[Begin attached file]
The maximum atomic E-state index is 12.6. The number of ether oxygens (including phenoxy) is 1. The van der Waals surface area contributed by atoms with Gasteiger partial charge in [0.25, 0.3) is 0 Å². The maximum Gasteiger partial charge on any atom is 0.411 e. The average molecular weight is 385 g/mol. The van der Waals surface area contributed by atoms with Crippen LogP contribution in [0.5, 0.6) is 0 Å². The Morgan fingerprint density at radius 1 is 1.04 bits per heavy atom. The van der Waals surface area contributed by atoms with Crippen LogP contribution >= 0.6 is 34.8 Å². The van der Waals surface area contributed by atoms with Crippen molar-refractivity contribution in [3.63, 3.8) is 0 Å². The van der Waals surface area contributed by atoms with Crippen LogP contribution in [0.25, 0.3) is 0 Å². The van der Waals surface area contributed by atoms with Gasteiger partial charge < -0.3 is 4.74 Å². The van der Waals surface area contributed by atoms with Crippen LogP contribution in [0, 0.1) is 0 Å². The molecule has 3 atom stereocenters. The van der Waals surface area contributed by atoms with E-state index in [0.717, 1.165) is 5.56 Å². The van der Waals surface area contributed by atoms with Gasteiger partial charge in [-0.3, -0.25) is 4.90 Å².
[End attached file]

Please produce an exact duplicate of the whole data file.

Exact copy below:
The maximum atomic E-state index is 12.6. The number of ether oxygens (including phenoxy) is 1. The van der Waals surface area contributed by atoms with Gasteiger partial charge in [0.25, 0.3) is 0 Å². The maximum Gasteiger partial charge on any atom is 0.411 e. The average molecular weight is 385 g/mol. The van der Waals surface area contributed by atoms with Crippen LogP contribution in [0.5, 0.6) is 0 Å². The Morgan fingerprint density at radius 1 is 1.04 bits per heavy atom. The van der Waals surface area contributed by atoms with Crippen LogP contribution >= 0.6 is 34.8 Å². The van der Waals surface area contributed by atoms with Crippen molar-refractivity contribution in [3.63, 3.8) is 0 Å². The van der Waals surface area contributed by atoms with Crippen LogP contribution in [0.25, 0.3) is 0 Å². The van der Waals surface area contributed by atoms with Gasteiger partial charge < -0.3 is 4.74 Å². The van der Waals surface area contributed by atoms with Crippen LogP contribution in [0, 0.1) is 0 Å². The molecule has 3 atom stereocenters. The van der Waals surface area contributed by atoms with E-state index in [0.717, 1.165) is 5.56 Å². The van der Waals surface area contributed by atoms with Gasteiger partial charge in [-0.3, -0.25) is 4.90 Å².